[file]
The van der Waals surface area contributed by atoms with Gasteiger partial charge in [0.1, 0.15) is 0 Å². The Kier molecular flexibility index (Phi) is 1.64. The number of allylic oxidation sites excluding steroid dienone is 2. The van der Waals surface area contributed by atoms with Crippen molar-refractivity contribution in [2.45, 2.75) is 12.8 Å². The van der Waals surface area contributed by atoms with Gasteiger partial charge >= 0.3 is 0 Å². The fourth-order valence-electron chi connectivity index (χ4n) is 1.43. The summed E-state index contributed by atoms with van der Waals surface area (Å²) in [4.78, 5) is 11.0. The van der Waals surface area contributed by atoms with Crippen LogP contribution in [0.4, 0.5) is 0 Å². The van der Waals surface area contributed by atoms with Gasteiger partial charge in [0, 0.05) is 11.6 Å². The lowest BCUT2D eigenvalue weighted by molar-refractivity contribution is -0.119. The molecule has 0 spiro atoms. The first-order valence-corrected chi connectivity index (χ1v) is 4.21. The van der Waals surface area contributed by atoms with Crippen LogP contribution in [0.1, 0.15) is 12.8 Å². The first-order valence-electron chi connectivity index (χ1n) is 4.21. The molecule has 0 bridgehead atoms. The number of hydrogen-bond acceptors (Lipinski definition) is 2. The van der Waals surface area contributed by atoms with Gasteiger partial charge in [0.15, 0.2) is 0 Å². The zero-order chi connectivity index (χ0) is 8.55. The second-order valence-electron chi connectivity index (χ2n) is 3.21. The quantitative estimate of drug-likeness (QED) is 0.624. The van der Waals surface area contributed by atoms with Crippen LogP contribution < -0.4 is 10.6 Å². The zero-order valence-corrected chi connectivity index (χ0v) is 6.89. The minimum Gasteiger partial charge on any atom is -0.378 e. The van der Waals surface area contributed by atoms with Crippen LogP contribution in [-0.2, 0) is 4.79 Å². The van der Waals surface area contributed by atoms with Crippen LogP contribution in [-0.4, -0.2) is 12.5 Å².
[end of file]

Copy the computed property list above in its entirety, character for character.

The van der Waals surface area contributed by atoms with Gasteiger partial charge in [0.1, 0.15) is 0 Å². The Kier molecular flexibility index (Phi) is 1.64. The number of allylic oxidation sites excluding steroid dienone is 2. The van der Waals surface area contributed by atoms with Crippen molar-refractivity contribution in [2.45, 2.75) is 12.8 Å². The van der Waals surface area contributed by atoms with Gasteiger partial charge >= 0.3 is 0 Å². The fourth-order valence-electron chi connectivity index (χ4n) is 1.43. The summed E-state index contributed by atoms with van der Waals surface area (Å²) in [4.78, 5) is 11.0. The van der Waals surface area contributed by atoms with Crippen LogP contribution in [0.4, 0.5) is 0 Å². The van der Waals surface area contributed by atoms with Gasteiger partial charge in [0, 0.05) is 11.6 Å². The lowest BCUT2D eigenvalue weighted by molar-refractivity contribution is -0.119. The molecule has 0 spiro atoms. The first-order valence-corrected chi connectivity index (χ1v) is 4.21. The van der Waals surface area contributed by atoms with Crippen LogP contribution in [0.1, 0.15) is 12.8 Å². The first-order valence-electron chi connectivity index (χ1n) is 4.21. The molecule has 0 bridgehead atoms. The number of hydrogen-bond acceptors (Lipinski definition) is 2. The van der Waals surface area contributed by atoms with Gasteiger partial charge in [0.15, 0.2) is 0 Å². The zero-order chi connectivity index (χ0) is 8.55. The second-order valence-electron chi connectivity index (χ2n) is 3.21. The quantitative estimate of drug-likeness (QED) is 0.624. The van der Waals surface area contributed by atoms with Crippen LogP contribution < -0.4 is 10.6 Å². The zero-order valence-corrected chi connectivity index (χ0v) is 6.89. The minimum Gasteiger partial charge on any atom is -0.378 e. The van der Waals surface area contributed by atoms with Crippen LogP contribution in [-0.2, 0) is 4.79 Å². The van der Waals surface area contributed by atoms with Crippen LogP contribution in [-0.4, -0.2) is 12.5 Å².